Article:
But Tolley is emphatic her handling of the situation in the police department has far greater consequences for public mistrust than even the ethics complaints he filed against her and the mayor for organizing a "private" retirement party in November for longtime Commissioner Jim Hathaway and 40-plus guests at Barringer's wine-bar restaurant with a city credit card to foot the bill.

Tolley's second ethics complaint was in reaction to Barringer calling police officer Ralph Hunnefeld a "pr-ck" because he would not let the mayor cut through a closed side street before the start of the Christmas parade. After Hunnefeld filed a formal complaint, it was Brangaccio who set up a private meeting in her office where the cop felt he was forced to accept a scripted apology.

And as egregious as Tolley believes the allegations are in the earlier pending ethics complaints against Brangaccio and Barringer, he sees her handling of the police situation as cause for termination from her $125,000 post. Especially after learning investigative documents were purposely held back and the press release shipped out after hours.

"This is a deliberate fraud perpetrated by the city manager on the public and the press," Tolley said earlier today, adding, "This happened on her watch and she was well aware how far reaching the extent of the missing monies unaccounted for. God only knows what else is missing or stolen besides the substantial amount of cash that she intentionally understated."

Citizen watchdog Bob Tolley / Headline SurferCitizen watchdog Bob Tolley is shown here at left seated near the press table at New Smyrna Beach City Hall on Sams Avenue. 

"This is a deliberate fraud perpetrated by the city manager on the public and the press," Tolley said earlier today, adding, "This happened on her watch and she was well aware how far reaching the extent of the missing monies unaccounted for. God only knows what else is missing or stolen besides the substantial amount of cash that she intentionally understated."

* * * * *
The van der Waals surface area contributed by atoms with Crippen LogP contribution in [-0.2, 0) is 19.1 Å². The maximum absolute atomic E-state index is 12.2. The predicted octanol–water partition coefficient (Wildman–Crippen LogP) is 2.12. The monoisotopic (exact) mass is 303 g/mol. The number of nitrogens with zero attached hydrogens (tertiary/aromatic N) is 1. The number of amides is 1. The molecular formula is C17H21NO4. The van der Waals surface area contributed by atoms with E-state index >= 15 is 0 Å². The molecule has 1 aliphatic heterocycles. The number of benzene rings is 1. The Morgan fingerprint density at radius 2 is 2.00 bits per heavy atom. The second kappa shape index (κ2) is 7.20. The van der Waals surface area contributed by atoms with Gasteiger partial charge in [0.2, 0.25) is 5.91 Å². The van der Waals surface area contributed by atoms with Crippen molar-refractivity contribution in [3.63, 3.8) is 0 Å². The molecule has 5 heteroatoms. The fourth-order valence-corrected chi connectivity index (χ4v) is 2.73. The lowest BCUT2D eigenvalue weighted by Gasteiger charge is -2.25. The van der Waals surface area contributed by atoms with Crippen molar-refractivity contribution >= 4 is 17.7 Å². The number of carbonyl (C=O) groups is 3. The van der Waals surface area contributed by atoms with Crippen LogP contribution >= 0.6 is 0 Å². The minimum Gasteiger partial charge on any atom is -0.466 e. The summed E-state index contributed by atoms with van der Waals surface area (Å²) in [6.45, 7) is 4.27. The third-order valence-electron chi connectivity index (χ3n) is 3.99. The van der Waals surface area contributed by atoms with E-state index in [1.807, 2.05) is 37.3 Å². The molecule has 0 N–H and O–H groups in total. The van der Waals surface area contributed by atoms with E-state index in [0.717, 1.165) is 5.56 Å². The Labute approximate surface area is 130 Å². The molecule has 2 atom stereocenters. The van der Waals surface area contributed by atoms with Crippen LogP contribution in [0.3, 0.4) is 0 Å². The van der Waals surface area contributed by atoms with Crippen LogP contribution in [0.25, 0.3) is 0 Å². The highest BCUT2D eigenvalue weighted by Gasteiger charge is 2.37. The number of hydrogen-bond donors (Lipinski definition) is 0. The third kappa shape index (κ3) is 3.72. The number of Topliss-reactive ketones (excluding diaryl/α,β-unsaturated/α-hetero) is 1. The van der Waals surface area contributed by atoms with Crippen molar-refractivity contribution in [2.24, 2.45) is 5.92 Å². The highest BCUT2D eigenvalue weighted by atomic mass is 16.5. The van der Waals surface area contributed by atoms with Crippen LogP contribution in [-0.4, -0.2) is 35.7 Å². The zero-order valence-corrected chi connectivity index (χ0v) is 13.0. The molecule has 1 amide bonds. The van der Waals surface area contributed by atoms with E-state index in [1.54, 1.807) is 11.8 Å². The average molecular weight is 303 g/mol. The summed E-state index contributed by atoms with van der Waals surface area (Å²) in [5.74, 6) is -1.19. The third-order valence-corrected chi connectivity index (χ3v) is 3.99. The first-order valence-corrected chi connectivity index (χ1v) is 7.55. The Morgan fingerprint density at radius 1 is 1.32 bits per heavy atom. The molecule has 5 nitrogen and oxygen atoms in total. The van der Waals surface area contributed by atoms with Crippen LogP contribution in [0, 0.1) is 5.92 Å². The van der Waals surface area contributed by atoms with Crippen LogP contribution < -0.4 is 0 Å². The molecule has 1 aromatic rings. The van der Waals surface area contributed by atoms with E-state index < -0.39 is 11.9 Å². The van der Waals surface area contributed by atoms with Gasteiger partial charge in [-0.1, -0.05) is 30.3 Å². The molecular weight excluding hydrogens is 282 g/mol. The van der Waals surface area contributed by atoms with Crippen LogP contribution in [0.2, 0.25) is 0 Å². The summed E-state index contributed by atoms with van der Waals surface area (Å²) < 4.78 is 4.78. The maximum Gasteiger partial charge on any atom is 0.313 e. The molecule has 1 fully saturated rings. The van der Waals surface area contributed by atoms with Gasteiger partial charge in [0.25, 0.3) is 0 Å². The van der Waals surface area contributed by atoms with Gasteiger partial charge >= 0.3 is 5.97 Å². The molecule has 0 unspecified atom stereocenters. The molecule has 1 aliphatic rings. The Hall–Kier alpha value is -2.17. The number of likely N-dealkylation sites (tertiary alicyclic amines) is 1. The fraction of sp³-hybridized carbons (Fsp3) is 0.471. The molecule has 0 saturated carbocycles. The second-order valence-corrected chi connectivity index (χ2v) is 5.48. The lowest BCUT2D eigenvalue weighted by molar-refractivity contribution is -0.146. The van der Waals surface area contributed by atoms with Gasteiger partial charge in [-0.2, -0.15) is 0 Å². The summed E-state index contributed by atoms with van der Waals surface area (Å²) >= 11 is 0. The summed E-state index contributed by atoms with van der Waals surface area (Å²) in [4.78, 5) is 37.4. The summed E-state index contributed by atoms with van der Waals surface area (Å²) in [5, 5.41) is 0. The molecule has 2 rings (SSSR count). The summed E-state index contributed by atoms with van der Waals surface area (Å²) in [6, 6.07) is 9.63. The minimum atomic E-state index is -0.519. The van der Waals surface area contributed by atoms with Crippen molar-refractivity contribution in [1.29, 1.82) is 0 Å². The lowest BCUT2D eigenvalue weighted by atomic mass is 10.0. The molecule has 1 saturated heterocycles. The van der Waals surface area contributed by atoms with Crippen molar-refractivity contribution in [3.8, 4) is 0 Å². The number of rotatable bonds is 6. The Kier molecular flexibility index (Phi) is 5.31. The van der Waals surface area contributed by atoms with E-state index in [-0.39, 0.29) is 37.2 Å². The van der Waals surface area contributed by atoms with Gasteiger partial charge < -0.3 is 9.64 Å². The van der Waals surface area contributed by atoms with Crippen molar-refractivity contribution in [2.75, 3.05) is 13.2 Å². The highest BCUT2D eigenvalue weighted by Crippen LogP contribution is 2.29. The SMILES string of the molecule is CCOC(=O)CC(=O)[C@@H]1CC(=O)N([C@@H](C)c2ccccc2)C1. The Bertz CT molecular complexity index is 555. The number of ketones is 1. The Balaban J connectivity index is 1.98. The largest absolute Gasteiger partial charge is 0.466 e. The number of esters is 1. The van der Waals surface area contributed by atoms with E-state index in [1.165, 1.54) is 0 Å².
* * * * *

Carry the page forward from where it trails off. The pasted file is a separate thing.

Even more disturbing to Tolley is that "the elected officials, like the public and the press, have apparently been misled and kept in the dark as to the magnitude of this scandal, especially since she and other senior officials in the police department and at city hall have known about it for several years." 

Commissioner Kirk Jones told Headline Surfer on Thursday he hadn't been told anything by Brangaccio about the situation with the police department.

"Two weeks ago, I got a call with a head's up from (Assistant City Manager) Khalid (Resheidat) that the might be a story coming in the media about missing money or something like that and he just wanted me to be aware," Jones said.

When informed by Headline Surfer that the press release on the missing money was not done by the police department, but rather through city hall under Brangaccio's direction, Jones, the first-year commissioner, was taken aback, responding, "Wow!"

When informed by Headline Surfer that the press release on the missing money was not done by the police department, but rather through city hall under Brangaccio's direction, Jones, the first-year commissioner, was taken aback, responding, "Wow!"

Neither the city manager nor the mayor have returned numerous messages from Headline Surfer. Neither has Resheidat nor Commissioners Reiker, Grasty or McGuirk.

 

 

 

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Short Bio

Henry Frederick is publisher of Headline Surfer®, the award-winning 24/7 internet news outlet covering the Daytona Beach-Sanford-Orlando metro area via HeadlineSurfer.com since 2008. A longtime cops & courts reporter focused on breaking news & investigative reporting, Frederick is among the Sunshine State's most prolific daily news reporters, having amassed close to a hundred award-winning byline stories nearly evenly split in print and digital platforms. Frederick earned his Master of Arts in New Media Journalism with academic honors from Full Sail University in Winter Park in February 2019. He was a metro reporter with the Daytona Beach News-Journal for nearly a decade and then served as a city editor for the Taunton Daily Gazette in Taunton, Mass, while maintaining a residence in Central Florida. Prior to moving to Florida, Frederick was a metro reporter for the Rockland Journal-News in West Nyack, NY, for seven years. Headline Surfer was named the Sunshine State's top internet news site by the Florida Press Club in 2018.